Once we have succeeded in making objective statements about our experience, we might list the feelings that comprise our experience. Most of us label our feelings as “good” and “bad” feelings, but “good” and “bad” are judgment words. If we avoid using them and instead use labels like “pleasurable” and “unpleasant,” we leave ourselves with just a list of feelings that we associate with specific situations. When we express our feelings objectively, for example, when we say “When my spouse asks me to stay home with him/her when I’ve planned an evening with my buds, I feel frustrated and resentful,” or, in the second example, “When my boss says my productivity is below his expectations, I feel frightened that I’ll be replaced by someone more competent,” it’s time to move to the “Feelings” card on the dance floor.

Even at this “feeling” stage of the NVC Dance, you can begin to reprogram your thinking, your reactivity to experience. In the first example, how does it feel to you to say, “When my spouse asks me to say home with him/her when I’ve planned an evening with my buds, I realize that my spouse has needs that he/she is trying to satisfy”? In the second example, try saying, “When my boss says my productivity is below his expectations, I understand that he has goals and expectations that I cannot meet. Therefore, we need to talk about how realistic those goals and expectations are.” Try right now to reframe a situation you currently experience. Just describe your experience briefly, reflect on it and try reframing your description in objective terms. Does this new way of describing your situation change your feeling about yourself? Does it open doors to further, productive conversation?


Identifying our feelings is not the end of the dance. Underlying our feelings and motivating them are human needs. Our society generally does not teach us to recognize these needs. They often, and for some, usually remain hidden. Our needs produce feelings in a manner analogous to the way the ocean floor produces waves on the surface of the ocean. Just as the floor of the ocean creates waves that crash onto the beach, needs motive the feelings that crash onto our conscious experience.

The list of universal human needs is very long. To make the list manageable, we group these needs into categories. Physical sustenance and security comprise the most basic of our needs. Physical sustenance includes air, food, water, shelter, rest and activity. Security includes physical and emotional safety, stable social structure, and peace of mind.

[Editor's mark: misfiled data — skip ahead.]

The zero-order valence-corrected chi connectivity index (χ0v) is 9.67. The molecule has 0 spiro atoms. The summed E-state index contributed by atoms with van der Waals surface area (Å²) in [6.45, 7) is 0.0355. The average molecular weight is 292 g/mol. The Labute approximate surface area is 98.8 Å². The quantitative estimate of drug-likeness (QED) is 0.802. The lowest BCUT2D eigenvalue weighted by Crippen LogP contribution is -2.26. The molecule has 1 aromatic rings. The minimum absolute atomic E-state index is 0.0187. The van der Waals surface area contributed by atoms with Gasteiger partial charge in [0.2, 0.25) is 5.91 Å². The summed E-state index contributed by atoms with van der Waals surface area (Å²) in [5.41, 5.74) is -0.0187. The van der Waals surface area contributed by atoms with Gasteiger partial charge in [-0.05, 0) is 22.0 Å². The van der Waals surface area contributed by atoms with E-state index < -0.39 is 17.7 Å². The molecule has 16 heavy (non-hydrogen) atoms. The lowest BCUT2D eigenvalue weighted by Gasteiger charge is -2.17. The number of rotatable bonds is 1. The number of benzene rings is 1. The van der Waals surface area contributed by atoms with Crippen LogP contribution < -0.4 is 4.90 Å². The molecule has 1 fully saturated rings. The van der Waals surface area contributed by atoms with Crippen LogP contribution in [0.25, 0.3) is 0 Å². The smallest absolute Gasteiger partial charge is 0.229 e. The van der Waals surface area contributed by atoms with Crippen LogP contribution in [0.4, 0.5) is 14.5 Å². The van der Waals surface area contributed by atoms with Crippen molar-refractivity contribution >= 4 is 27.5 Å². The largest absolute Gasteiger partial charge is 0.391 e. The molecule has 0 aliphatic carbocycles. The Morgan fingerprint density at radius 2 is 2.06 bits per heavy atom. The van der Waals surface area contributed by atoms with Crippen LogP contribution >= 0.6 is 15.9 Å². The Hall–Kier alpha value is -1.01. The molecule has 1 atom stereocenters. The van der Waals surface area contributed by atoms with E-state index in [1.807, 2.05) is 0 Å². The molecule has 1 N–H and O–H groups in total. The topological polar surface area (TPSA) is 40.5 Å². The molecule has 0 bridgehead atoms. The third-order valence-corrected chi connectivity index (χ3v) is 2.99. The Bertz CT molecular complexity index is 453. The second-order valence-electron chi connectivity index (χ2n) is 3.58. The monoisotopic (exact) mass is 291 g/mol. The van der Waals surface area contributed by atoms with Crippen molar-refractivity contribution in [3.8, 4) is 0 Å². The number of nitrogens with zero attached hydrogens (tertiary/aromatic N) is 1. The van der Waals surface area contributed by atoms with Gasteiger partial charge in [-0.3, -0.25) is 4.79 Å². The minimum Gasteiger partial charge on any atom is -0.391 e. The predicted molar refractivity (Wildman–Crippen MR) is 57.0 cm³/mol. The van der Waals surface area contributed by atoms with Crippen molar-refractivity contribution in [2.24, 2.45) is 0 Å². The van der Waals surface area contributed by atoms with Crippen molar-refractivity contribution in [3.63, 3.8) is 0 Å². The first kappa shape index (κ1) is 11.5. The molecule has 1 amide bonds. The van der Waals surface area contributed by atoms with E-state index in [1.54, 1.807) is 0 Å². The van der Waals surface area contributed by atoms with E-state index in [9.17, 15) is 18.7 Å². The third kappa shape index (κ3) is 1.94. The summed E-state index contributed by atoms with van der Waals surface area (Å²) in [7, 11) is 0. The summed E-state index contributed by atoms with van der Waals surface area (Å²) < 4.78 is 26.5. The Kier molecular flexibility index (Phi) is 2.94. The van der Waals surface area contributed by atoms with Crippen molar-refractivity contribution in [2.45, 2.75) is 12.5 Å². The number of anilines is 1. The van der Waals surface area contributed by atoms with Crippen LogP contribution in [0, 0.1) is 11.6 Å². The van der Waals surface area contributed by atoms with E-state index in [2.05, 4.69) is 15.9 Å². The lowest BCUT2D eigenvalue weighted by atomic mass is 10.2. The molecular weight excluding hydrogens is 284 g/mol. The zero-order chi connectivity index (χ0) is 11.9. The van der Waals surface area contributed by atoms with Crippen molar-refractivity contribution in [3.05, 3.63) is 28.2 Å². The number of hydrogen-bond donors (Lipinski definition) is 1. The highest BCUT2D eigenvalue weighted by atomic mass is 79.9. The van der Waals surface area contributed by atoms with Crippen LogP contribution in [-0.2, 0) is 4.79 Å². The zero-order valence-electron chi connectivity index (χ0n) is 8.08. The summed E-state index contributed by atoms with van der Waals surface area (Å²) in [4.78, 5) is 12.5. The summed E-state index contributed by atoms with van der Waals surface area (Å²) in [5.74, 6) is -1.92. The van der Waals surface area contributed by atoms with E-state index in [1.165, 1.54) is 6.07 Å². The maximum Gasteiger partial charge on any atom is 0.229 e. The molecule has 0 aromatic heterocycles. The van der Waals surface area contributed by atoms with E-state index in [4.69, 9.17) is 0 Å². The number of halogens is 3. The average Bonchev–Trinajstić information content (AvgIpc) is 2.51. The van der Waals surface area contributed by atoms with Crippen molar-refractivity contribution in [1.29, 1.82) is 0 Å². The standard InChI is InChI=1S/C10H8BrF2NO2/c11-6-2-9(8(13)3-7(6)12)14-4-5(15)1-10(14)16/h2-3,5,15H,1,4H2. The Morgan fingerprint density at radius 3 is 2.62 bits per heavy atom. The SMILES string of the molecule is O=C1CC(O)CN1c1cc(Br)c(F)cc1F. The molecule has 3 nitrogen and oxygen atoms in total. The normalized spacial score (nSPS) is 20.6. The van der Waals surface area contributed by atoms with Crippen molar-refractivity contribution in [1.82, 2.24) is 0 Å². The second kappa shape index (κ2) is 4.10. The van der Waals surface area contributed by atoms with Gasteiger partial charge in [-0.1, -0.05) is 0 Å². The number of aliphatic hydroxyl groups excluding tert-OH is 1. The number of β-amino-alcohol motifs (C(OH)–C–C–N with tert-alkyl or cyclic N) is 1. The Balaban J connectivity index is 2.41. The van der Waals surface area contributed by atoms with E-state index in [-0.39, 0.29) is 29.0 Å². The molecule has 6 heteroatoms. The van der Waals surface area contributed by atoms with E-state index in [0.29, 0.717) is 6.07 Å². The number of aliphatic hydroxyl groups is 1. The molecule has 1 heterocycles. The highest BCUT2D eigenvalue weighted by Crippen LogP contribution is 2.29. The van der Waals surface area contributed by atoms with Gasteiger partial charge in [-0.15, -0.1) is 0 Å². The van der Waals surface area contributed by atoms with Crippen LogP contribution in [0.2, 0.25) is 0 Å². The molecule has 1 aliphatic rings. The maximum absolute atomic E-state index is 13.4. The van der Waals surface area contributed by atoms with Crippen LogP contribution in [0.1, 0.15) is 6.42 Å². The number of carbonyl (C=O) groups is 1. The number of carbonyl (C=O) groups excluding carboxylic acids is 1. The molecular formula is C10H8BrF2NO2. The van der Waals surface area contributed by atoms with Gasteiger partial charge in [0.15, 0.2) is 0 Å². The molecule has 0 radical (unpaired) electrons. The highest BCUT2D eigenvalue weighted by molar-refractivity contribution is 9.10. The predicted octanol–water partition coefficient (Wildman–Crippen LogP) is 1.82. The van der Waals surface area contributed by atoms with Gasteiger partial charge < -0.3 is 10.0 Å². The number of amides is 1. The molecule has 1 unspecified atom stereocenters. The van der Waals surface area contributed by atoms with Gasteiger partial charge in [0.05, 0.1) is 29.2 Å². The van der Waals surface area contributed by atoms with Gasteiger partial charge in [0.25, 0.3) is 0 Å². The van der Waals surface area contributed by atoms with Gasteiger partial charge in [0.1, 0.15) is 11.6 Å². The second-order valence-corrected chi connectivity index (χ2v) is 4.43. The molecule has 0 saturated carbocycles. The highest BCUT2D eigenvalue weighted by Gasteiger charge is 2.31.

Next on our list of needs comes connection. We need to feel connected with others. This requires trust, attention, affection, intimacy and nurturing support. We need to feel that we have a place in society, that we are known, understood, accepted, appreciated, respected, and trusted.

Connection, the feeling that one is part of and in communication with a family and a community, leads to meaning, the sense that our life has purpose, that we belong and that we matter. We need to be included, to participate and to share in the experience of our family and our community. Furthermore, we need to matter, to have a meaningful role, a purpose, and to make a contribution. In order to accomplish this, to play our part, we need a clear sense of who we are, both in the deepest transcendental sense and in the sense of being a person with specific characteristics and capabilities. We also need to understand what our talents are, how our creativity operates, and what we are capable of learning and doing. We need to recognize our faith, our hope, and our inspiration, and we need to know that we are alive, present and beautiful.

To manifest all these qualities and to meet all these needs, we need freedom. We need freedom to choose. We need individual autonomy and the power, the space and the opportunity to be responsible for our lives, to use our talents and skills, and to support the lives of our family members and of those around us. Finally, we need freedom to enjoy our lives, to play, to give and receive pleasure, and to have fun.

As our story unfolds on the NVC dance floor, we find that we uncover the needs that motivate our feelings. When this happens, we move to the Needs card on the floor and stay there until we realize that we have shifted, either back in complaining, making objective statements, expressing feelings or to the last step, developing strategies. When we find that our statements have shifted, we move to the appropriate card. When we have clarity about our situation, our feeling and our needs, we can move on to developing strategies to meet those needs.